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A Texas serial killer and rapist has taken a plea deal and admitted to several attacks in order to avoid the death penalty.
Reginald Kimbro, 28, pleaded guilty on Friday to two 2017 murders as well as four sexual assaults he committed over the course of the previous five years, KXAS-TV reports. His plea came before the case could go to trial. The serial attacker was then sentenced to life without the possibility of parole for the two murders.
He first killed Molly Jane Matheson, 22 — a Fort Worth woman and University of Kansas student who he had dated years prior — on April 9, 2017, according to a Friday press release from the Tarrant County District Attorney’s Office.
“She had been beaten and strangled and Kimbro attempted to destroy evidence by washing her in the shower and washing a load of laundry where he left behind his underwear,” the press release states. Fort Worth Police detectives connected Kimbro to the crime through DNA as well as cell phone records, electricity usage, and surveillance cameras.
About a week after Matheson’s murder (and while he was under investigation for it), Kimbro raped and strangled Megan Getrum, 36. He attacked the Plano woman, who he'd never met, as she was taking a hike near her home. The Plano Police connected Kimbro to that murder and rape with both DNA and witness statements.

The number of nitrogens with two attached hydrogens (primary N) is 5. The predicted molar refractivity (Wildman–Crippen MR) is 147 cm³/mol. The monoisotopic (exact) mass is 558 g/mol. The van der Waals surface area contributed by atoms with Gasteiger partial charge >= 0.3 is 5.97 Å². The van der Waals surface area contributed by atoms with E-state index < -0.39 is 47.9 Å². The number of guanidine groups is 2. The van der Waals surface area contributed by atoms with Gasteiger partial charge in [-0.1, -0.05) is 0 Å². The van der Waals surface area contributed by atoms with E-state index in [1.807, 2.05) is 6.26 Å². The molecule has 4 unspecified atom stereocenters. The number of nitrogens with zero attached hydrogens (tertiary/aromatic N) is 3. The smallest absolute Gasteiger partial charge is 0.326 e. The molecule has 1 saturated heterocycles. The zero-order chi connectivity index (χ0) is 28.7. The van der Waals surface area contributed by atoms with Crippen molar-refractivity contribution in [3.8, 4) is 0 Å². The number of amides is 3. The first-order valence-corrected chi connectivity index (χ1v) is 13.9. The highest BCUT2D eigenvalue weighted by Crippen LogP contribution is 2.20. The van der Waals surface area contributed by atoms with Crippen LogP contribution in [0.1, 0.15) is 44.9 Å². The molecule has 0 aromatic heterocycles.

Kimbro has also pleaded guilty to one sexual assault in 2012 and three in 2014, all in different counties. He received 20 years for each of the three of the four cases; one of the sexual assaults landed him another life sentence. In all he received life and 60 years for the sexual assaults.
Investigators also located four additional sexual assault victims who “described being drugged, strangled, and raped” who had not reported the crimes at the time, according to the press release. They were all prepared to testify against Kimbro.
“Reginald Kimbro is a serial rapist and a serial killer. He used his personality and charm to attract women or drugged them when that did not work,” Tarrant County Prosecutor Allenna Bangs stated on Friday. “He talked his way out of case after case until his violence culminated in the deaths of Molly Matheson and Megan Getrum.”
The sexual assaults led to the 2019 creation Molly Jane’s Law in Texas, which requires law enforcement to input pertinent information into a national database when investigating a sexual assault; it’s an effort to track serial rapists. It was named after Matheson.
While Kimbro dodged the death penalty with his pleas, he also waved all possibility of appeals.
A formal speech regarding the case is scheduled for Tuesday morning.
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